It’s a Winner
I bought Six of Crows by Leigh Bardugo way back in December, and I’m not certain why I waited so long to read it. Well, it probably had something to do with the fact that I moved twice in the first five months of this year.
Six of Crows is a winner: a fantastic, action/adventure, young adult fantasy. Imagine James Bourne as a teenager with a gang, and you’ll understand the kind of story it is.
This book is set in the same world as Leigh Bardugo’s Grisha Trilogy. You don’t need to read the trilogy before Six of Crows. It stands on its own.
This book is definitely for mature young adults. This group of misfit teens struggle to stay alive in a city that doesn’t care if they live or die. There’s graphic violence and some sexual content.
“Ketterdam: a bustling hub of international trade where anything can be had for the right price–and no one knows that better than criminal prodigy Kaz Brekker. Kaz is offered a chance at a deadly heist that could make him rich beyond his wildest dreams. But he can’t pull it off alone…
“A convict with a thirst for revenge.
“A sharpshooter who can’t walk away from a wager.
“A runaway with a privileged past.
“A spy known as the Wraith.
“A Heartrender using her magic to survive the slums.
“A thief with a gift for unlikely escapes.”
What I Loved!
1) The characters: Although ruthless, the characters are complex and engaging. I loved Nina from the beginning and found Kaz intriguing because he is so damaged. They all have backstories, which directly and indirectly affected them and the group. Their individual inner struggles are as compelling as their outer adventures and conflicts.
2) The plot: lots of twists and turns as well as edge of your seat, nail-biting action. If there’s a pause, take a breath quick because it’s not going to last long.
3) The setting: it’s easy to connect Ketterdam to Amsterdam. Their big heist takes them to the Ice Court, which reminded me of Russia. If you visit Bardugo’s website, you can see some of the things that influenced and shape her world building. She created a very believable and complex setting.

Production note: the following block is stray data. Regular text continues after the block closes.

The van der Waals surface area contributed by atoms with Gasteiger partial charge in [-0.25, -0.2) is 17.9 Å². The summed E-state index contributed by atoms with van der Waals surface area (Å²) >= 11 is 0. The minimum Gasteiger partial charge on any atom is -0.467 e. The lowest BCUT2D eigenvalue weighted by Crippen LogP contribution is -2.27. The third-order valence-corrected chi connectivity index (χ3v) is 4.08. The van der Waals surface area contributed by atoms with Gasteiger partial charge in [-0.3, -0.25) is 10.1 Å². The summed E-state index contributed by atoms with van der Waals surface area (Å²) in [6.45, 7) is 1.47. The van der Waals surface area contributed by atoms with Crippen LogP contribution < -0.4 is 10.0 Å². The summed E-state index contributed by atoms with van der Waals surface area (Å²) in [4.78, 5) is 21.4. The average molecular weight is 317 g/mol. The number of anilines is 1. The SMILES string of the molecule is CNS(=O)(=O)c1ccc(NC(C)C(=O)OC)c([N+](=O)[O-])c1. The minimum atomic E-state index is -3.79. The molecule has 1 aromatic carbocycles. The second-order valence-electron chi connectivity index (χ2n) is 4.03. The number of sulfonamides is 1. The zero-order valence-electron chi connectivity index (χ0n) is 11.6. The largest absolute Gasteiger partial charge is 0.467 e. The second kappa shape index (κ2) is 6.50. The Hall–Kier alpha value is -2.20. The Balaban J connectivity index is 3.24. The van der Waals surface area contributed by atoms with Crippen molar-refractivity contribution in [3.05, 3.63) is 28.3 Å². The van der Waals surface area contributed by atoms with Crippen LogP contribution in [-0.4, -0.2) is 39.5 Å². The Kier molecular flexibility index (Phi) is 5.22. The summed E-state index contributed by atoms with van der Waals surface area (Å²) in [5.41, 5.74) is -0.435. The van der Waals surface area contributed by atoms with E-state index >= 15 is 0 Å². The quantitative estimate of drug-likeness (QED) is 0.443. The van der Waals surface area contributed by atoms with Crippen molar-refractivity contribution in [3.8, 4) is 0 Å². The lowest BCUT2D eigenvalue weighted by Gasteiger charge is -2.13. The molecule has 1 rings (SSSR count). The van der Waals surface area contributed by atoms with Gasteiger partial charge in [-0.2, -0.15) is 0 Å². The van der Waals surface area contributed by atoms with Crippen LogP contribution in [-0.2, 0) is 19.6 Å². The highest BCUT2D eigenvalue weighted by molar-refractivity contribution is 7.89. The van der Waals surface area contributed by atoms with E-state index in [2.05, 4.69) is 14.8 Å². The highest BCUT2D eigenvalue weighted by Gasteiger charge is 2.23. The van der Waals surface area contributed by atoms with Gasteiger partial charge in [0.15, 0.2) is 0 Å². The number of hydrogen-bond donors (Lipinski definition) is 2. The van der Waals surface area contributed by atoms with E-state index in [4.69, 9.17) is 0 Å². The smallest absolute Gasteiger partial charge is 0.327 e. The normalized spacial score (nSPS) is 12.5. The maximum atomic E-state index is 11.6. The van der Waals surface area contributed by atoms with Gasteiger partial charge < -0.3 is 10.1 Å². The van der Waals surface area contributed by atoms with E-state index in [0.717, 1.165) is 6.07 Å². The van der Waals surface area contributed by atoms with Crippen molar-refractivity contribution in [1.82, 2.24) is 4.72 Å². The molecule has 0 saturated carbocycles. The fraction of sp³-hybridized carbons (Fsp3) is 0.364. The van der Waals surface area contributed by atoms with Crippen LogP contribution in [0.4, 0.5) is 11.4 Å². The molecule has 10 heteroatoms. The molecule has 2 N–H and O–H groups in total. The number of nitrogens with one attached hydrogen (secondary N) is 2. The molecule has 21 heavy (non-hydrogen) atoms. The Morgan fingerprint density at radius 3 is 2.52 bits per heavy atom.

4) The writing: the storytelling was fantastic. It was easy to lose myself in the story and to feel as if I had stepped into another very real world.
5) The Dialogue: it’s excellent. Sit back and enjoy it.
What I Wasn’t Crazy About!
Overall I found this book so engaging that I’m reluctant to point out anything negative, but I’m going to stick to my format.
1) Point of View: the story shifts point of view every chapter. I generally don’t like those shifts, and in the beginning, I found those shifts slowed the story down. However, I got used to it quickly. The positive of the POV shift was getting to know the characters individually. In the end, I appreciated my knowledge of each character and their individual struggles.
2) Background: the story relies on flashbacks for background information. The background information is interesting, but sometimes extensive flashbacks slowed the story. A couple times I was impatient to get back to the present action.
3) Have you ever watched a movie and the guys who’s planning something, says, “Here’s what we’re gonna do” and the scene fades? Sure, it’s done for suspense and surprise, but feels like cheating and withholding information. I’m not a fan of the strategy.
It’s a great book. I’m looking forward to meeting these characters again in the second book, which comes out next month.
Here’s my review of Crooked Kingdom. Leigh Bardugo continues to story of the Crow gang and wraps the things up.
The banner at the top of this post is by artist Kevin Wada — isn’t it great? He nailed the characters. Visit Kevin Wada, on his tumblr site. In addition to the individual characters and the a banner, there’s a cool map of the Ice Court.
Bardugo has an interesting, fun website. If you want to know what inspired Bardugo’s setting, visit her website. She explains the resources she used to create her fictional world and has a link to her Pinterest page where she’s pinned pictures that inspired her.
Other Reviews You Might Like
The Grisha Trilogy:
The Usual Reminders
If you’ve read Six of Crows, what do you think?
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